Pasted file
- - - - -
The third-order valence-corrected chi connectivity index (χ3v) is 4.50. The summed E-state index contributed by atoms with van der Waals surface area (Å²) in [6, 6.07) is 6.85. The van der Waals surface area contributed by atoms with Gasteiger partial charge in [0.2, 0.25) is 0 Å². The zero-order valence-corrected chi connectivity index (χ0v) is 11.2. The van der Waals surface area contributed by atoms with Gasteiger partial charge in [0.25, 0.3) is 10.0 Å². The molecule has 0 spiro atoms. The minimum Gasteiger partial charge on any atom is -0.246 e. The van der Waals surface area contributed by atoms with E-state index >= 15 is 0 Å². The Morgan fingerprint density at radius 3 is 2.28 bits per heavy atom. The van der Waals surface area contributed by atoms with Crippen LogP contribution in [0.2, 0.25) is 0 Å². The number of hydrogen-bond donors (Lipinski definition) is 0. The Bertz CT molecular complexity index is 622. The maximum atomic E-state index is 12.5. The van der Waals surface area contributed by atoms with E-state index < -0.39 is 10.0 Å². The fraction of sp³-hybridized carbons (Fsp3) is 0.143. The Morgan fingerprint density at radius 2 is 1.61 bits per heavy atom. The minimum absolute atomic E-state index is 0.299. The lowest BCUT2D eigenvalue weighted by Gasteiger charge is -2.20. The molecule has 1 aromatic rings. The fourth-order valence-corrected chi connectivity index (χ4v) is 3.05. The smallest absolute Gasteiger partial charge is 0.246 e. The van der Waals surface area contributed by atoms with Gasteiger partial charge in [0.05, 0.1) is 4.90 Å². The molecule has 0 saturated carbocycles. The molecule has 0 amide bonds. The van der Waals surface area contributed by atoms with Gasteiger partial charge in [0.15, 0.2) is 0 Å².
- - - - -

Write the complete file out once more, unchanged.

The third-order valence-corrected chi connectivity index (χ3v) is 4.50. The summed E-state index contributed by atoms with van der Waals surface area (Å²) in [6, 6.07) is 6.85. The van der Waals surface area contributed by atoms with Gasteiger partial charge in [0.2, 0.25) is 0 Å². The zero-order valence-corrected chi connectivity index (χ0v) is 11.2. The van der Waals surface area contributed by atoms with Gasteiger partial charge in [0.25, 0.3) is 10.0 Å². The molecule has 0 spiro atoms. The minimum Gasteiger partial charge on any atom is -0.246 e. The van der Waals surface area contributed by atoms with E-state index >= 15 is 0 Å². The Morgan fingerprint density at radius 3 is 2.28 bits per heavy atom. The van der Waals surface area contributed by atoms with Crippen LogP contribution in [0.2, 0.25) is 0 Å². The number of hydrogen-bond donors (Lipinski definition) is 0. The Bertz CT molecular complexity index is 622. The maximum atomic E-state index is 12.5. The van der Waals surface area contributed by atoms with E-state index < -0.39 is 10.0 Å². The fraction of sp³-hybridized carbons (Fsp3) is 0.143. The Morgan fingerprint density at radius 2 is 1.61 bits per heavy atom. The minimum absolute atomic E-state index is 0.299. The lowest BCUT2D eigenvalue weighted by Gasteiger charge is -2.20. The molecule has 1 aromatic rings. The fourth-order valence-corrected chi connectivity index (χ4v) is 3.05. The smallest absolute Gasteiger partial charge is 0.246 e. The van der Waals surface area contributed by atoms with Gasteiger partial charge in [0.05, 0.1) is 4.90 Å². The molecule has 0 saturated carbocycles. The molecule has 0 amide bonds. The van der Waals surface area contributed by atoms with Gasteiger partial charge in [0.15, 0.2) is 0 Å².